School House—————————100000
To Do paid to John Bradish for Glazing at the Meeting House——————1211

To Samuel Brooks Treasurr

May 21By Cash Recead of ye Trustees of ye 60000 Loan£116 [ ]
1732 may 21By Do. Receiv'd of said Trustees——116 [ ]
1730Omitted entring before
By Cash Reced. of Constable Stephen Francis1000[ ]
By Cash Reced. of Sd. Francis as Constable30[ ]

[p. 92]

The town of Medford, to Stephen Hall Treasurer Dr

[ ]pril 17To Cash paid to Lydia Peirce for Sweeping ye£400
[ ]28To Cash pd. to Susanna Willis, for the use of a Room to keep School in, In the year 1732200
[ ] 26To Cash pd. to Saml Brooks————0130
(Gravelly Bridge
[ ] 7To Cash pd. to Thomas Oakes, for work done at1490
[ ] 3/4
[ ] 14To Cash pd. to Joseph Tufts, for work and Materialls for Gravelly Bridge———1136
To Cash pd. to Thomas Oakes, for work and Materials for the High Ways———126
[ ]h 4To Cash pd to Solomon Page for keeping School12100
[] Cash pd. to Stephen Patten for work at ye080
[]o Cash pd to Lydia Peirce for Sweeping ye Meeting house400
[ ] Cash pd to Saml Brooks for keeping School1600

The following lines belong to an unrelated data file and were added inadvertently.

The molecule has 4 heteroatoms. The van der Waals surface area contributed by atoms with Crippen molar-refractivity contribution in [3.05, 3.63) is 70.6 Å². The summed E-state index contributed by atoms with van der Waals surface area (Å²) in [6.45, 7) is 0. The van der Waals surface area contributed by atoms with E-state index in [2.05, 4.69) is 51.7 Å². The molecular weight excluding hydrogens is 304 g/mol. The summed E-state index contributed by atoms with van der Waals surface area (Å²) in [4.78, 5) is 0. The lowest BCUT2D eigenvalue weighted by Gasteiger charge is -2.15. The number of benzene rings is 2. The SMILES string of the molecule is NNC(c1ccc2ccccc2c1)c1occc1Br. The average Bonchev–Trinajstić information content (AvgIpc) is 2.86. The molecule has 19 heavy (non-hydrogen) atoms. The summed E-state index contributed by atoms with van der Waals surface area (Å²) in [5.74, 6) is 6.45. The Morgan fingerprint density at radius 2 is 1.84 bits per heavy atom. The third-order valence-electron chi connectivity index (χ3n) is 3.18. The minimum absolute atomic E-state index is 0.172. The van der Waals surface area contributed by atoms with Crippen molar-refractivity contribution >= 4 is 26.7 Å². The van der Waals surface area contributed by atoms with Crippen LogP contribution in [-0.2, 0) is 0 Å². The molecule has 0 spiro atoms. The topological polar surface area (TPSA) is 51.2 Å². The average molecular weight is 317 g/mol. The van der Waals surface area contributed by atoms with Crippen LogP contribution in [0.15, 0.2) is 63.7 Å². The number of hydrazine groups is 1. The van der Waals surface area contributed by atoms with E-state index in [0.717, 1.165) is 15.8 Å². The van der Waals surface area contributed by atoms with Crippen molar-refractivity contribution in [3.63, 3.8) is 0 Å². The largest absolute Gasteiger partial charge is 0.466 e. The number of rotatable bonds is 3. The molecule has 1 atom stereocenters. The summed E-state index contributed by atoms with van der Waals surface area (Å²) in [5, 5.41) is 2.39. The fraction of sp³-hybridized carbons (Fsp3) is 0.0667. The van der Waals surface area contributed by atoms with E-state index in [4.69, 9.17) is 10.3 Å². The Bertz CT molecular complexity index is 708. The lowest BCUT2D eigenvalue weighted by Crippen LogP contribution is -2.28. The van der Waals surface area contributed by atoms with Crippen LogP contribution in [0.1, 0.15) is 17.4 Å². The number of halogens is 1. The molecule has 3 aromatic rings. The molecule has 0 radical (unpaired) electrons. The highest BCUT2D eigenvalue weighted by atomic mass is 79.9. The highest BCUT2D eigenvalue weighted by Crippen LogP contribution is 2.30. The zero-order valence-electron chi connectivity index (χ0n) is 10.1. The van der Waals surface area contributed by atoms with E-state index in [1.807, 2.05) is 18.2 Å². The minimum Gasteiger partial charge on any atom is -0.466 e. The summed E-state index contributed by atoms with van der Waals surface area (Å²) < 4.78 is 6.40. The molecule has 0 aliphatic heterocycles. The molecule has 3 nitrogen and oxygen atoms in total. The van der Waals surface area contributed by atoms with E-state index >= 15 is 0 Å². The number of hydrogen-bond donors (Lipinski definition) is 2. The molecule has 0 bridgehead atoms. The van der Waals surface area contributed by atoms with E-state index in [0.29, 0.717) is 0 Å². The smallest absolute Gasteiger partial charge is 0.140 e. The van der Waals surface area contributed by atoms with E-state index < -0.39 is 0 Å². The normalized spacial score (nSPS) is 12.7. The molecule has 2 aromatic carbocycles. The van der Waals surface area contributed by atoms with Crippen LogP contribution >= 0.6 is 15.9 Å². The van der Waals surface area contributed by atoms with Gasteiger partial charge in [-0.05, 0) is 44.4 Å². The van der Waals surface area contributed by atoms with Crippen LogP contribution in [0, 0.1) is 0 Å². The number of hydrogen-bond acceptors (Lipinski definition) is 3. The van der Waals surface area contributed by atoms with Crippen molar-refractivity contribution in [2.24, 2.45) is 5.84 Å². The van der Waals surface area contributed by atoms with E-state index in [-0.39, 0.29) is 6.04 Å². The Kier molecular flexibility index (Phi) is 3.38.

[ ]5To Cash pd. to John Willis, for work at ye Highways516
[ ] 26To Cash pd. to Solomon Page for keeping School2200
[ ] oTo Cash pd. to Jona: Watson, for work at ye School house18100
[ ]6To Cash paid to Jacob Polly, for work at ye School house1150
To Cash pd. to Saml Francis for work at ye School house1150
(Towns Pew
[]Cash pd. to Peter Seccombe for Building ye21310
[] Cash pd. to Francis Whitmore for work at ye1116
(Towns Pew
[] Cash pd to Francis Leathe, for building ye0100
[] Cash pd. to William Hall, for work at ye highway160
To Cash pd. to Aaron Blanchard, for work at the146
To Cash pd. to Joseph Tompson for work at ye highways0100
To Cash pd to William Willis, according to a Vote of ye Town at yr Meeting June 19th: 1734300
To Cash pd. to Nathl Hall for work and Materials for Gravelly Bridge————320

[p. 93]

MarchBy Cash paid by Nathl Francis, being chose Constable£50[ ]